1932

Abstract

Cancer arises from genetic alterations that produce dysregulated gene expression programs. Normal gene regulation occurs in the context of chromosome loop structures called insulated neighborhoods, and recent studies have shown that these structures are altered and can contribute to oncogene dysregulation in various cancer cells. We review the types of genetic and epigenetic alterations that influence neighborhood structures and contribute to gene dysregulation in cancer, present models for insulated neighborhoods associated with the most prominent human oncogenes, and discuss how such models may lead to further advances in cancer diagnosis and therapy.

Loading

Article metrics loading...

/content/journals/10.1146/annurev-cancerbio-030617-050134
2018-03-04
2024-05-23
Loading full text...

Full text loading...

/deliver/fulltext/cancerbio/2/1/annurev-cancerbio-030617-050134.html?itemId=/content/journals/10.1146/annurev-cancerbio-030617-050134&mimeType=html&fmt=ahah

Literature Cited

  1. Armstrong SA, Look AT. 2005. Molecular genetics of acute lymphoblastic leukemia. J. Clin. Oncol. 23:6306–15 [Google Scholar]
  2. Balbás-Martínez C, Sagrera A, Carrillo-de-Santa-Pau E, Earl J, Márquez M. et al. 2013. Recurrent inactivation of STAG2 in bladder cancer is not associated with aneuploidy. Nat. Genet. 45:1464–69 [Google Scholar]
  3. Baniahmad A, Steiner C, Kohne AC, Renkawitz R. 1990. Modular structure of a chicken lysozyme silencer: involvement of an unusual thyroid hormone receptor binding site. Cell 61:505–14 [Google Scholar]
  4. Barber TD, McManus K, Yuen KW, Reis M, Parmigiani G. et al. 2008. Chromatid cohesion defects may underlie chromosome instability in human colorectal cancers. PNAS 105:3443–48 [Google Scholar]
  5. Bell AC, Felsenfeld G. 2000. Methylation of a CTCF-dependent boundary controls imprinted expression of the Igf2 gene. Nature 405:482–85 [Google Scholar]
  6. Bell AC, West AG, Felsenfeld G. 1999. The protein CTCF is required for the enhancer blocking activity of vertebrate insulators. Cell 98:387–96 [Google Scholar]
  7. Beroukhim R, Mermel CH, Porter D, Wei G, Raychaudhuri S. et al. 2010. The landscape of somatic copy-number alteration across human cancers. Nature 463:899–905 [Google Scholar]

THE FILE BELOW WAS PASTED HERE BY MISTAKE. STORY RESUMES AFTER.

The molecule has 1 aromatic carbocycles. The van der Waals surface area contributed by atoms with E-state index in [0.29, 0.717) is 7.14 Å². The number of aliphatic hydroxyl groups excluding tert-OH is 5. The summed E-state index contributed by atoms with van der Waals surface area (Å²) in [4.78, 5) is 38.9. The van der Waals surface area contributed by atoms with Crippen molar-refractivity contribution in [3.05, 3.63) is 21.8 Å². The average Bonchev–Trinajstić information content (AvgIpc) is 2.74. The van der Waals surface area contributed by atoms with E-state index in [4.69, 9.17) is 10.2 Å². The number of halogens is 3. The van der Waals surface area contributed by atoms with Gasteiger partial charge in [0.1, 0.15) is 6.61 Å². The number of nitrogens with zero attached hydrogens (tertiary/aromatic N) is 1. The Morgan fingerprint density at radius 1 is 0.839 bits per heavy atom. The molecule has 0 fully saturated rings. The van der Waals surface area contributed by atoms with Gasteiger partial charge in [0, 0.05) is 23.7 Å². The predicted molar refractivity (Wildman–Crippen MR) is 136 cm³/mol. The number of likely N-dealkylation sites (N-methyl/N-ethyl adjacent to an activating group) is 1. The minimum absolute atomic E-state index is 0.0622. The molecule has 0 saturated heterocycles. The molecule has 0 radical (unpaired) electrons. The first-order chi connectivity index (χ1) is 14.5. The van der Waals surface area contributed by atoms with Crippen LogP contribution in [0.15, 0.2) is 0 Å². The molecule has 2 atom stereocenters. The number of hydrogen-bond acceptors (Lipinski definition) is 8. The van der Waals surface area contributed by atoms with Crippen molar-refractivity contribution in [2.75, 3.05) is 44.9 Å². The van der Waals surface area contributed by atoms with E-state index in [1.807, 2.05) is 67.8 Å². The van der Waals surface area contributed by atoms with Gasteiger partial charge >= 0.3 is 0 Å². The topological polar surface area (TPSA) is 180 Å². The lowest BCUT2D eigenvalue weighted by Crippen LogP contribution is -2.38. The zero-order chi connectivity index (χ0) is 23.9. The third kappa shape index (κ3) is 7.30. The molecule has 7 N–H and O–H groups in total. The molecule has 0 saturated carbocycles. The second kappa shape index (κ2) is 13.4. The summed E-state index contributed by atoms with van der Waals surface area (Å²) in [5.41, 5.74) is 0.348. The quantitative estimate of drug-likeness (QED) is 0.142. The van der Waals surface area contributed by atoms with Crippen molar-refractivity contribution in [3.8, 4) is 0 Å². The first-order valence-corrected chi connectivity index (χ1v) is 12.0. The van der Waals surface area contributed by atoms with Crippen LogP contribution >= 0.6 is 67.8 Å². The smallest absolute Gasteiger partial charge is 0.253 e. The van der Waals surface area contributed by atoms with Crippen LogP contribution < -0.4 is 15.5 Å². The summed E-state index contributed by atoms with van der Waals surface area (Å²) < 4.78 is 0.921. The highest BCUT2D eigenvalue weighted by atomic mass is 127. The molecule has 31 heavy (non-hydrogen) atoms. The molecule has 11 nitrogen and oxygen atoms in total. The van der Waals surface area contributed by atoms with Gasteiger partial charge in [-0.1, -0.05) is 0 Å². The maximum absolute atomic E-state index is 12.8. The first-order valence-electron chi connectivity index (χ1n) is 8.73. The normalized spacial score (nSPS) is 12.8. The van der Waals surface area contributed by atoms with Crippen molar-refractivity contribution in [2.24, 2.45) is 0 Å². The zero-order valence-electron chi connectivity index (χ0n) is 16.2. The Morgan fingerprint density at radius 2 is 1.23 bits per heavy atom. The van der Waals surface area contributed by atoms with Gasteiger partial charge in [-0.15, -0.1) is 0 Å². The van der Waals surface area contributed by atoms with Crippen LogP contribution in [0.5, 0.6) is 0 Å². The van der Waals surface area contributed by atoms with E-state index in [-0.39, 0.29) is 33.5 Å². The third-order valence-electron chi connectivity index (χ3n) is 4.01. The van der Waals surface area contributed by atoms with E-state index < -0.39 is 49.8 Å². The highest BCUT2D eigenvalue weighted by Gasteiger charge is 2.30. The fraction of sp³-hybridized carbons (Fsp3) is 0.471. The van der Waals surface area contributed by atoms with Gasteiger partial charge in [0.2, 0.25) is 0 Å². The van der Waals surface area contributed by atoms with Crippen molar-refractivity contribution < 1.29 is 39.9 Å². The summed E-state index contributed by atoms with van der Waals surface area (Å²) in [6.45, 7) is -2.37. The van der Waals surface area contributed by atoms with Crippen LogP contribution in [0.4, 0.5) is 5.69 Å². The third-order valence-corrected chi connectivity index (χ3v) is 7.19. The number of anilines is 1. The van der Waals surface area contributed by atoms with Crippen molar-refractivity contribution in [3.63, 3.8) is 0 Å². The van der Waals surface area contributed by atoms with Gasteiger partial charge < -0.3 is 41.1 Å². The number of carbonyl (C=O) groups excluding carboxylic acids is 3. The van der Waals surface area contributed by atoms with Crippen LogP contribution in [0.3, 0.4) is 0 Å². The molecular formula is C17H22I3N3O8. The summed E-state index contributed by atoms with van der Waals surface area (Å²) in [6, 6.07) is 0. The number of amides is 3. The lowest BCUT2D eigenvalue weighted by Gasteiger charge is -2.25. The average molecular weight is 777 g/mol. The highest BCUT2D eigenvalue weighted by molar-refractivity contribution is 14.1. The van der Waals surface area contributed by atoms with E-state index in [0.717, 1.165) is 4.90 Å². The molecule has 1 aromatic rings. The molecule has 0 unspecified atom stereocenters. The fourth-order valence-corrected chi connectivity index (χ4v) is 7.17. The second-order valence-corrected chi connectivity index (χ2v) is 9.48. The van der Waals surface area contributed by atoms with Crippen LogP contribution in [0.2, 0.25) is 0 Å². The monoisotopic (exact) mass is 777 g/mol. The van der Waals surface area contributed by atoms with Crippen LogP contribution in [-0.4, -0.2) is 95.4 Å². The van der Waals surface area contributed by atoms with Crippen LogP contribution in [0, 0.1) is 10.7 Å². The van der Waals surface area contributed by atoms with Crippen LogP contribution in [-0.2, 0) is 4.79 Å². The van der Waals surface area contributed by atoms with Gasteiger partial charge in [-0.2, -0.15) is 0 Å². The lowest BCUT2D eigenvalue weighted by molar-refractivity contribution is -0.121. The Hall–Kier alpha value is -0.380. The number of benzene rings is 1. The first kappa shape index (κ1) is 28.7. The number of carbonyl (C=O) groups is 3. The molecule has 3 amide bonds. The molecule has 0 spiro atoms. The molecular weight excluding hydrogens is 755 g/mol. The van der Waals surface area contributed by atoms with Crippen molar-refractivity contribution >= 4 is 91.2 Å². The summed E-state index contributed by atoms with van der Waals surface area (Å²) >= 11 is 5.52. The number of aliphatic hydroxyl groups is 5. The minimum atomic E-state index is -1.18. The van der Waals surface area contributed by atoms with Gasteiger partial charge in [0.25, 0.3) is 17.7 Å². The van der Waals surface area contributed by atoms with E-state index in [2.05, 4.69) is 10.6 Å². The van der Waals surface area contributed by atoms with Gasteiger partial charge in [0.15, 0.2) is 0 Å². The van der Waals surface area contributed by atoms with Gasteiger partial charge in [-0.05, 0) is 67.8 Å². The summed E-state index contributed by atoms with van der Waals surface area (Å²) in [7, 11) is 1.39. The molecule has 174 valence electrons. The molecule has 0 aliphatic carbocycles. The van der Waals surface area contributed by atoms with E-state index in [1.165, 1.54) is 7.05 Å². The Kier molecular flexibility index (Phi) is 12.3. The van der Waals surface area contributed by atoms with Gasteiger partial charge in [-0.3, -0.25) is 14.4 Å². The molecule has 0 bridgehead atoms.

8. Bickmore WA, van Steensel B. 2013. Genome architecture: domain organization of interphase chromosomes. Cell 152:1270–84 [Google Scholar]
  9. Bonev B, Cavalli G. 2016. Organization and function of the 3D genome. Nat. Rev. Genet. 17:661–78 [Google Scholar]
  10. Bos JL. 1989. ras oncogenes in human cancer: a review. Cancer Res 49:4682–89 [Google Scholar]
  11. Boveri T. 1914. Zur Frage der Entstehung maligner Tumoren Jena, Ger: Gustav Fischer
  12. Brennan CW, Verhaak RG, McKenna A, Campos B, Noushmehr H. et al. 2013. The somatic genomic landscape of glioblastoma. Cell 155:462–77 [Google Scholar]
  13. Bunting KL, Soong TD, Singh R, Jiang Y, Beguelin W. et al. 2016. Multi-tiered reorganization of the genome during B cell affinity maturation anchored by a germinal center-specific locus control region. Immunity 45:497–512 [Google Scholar]
  14. Cancer Genome Atlas Res. Netw. 2013. Genomic and epigenomic landscapes of adult de novo acute myeloid leukemia. N. Engl. J. Med. 368:2059–74 [Google Scholar]
  15. Cancer Genome Atlas Res. Netw. 2014. Comprehensive molecular characterization of urothelial bladder carcinoma. Nature 507:315–22 [Google Scholar]
  16. Cancer Genome Atlas Res. Netw. 2015. Comprehensive, integrative genomic analysis of diffuse lower-grade gliomas. N. Engl. J. Med. 372:2481–98 [Google Scholar]
  17. Cancer Genome Atlas Res. Netw. 2016. Comprehensive molecular characterization of papillary renal-cell carcinoma. N. Engl. J. Med. 374:135–45 [Google Scholar]
  18. Cavalli G, Misteli T. 2013. Functional implications of genome topology. Nat. Struct. Mol. Biol. 20:290–99 [Google Scholar]
  19. Corces MR, Corces VG. 2016. The three-dimensional cancer genome. Curr. Opin. Genet. Dev. 36:1–7 [Google Scholar]
  20. Cremer T, Cremer M. 2010. Chromosome territories. Cold Spring Harb. Perspect. Biol. 2:a003889 [Google Scholar]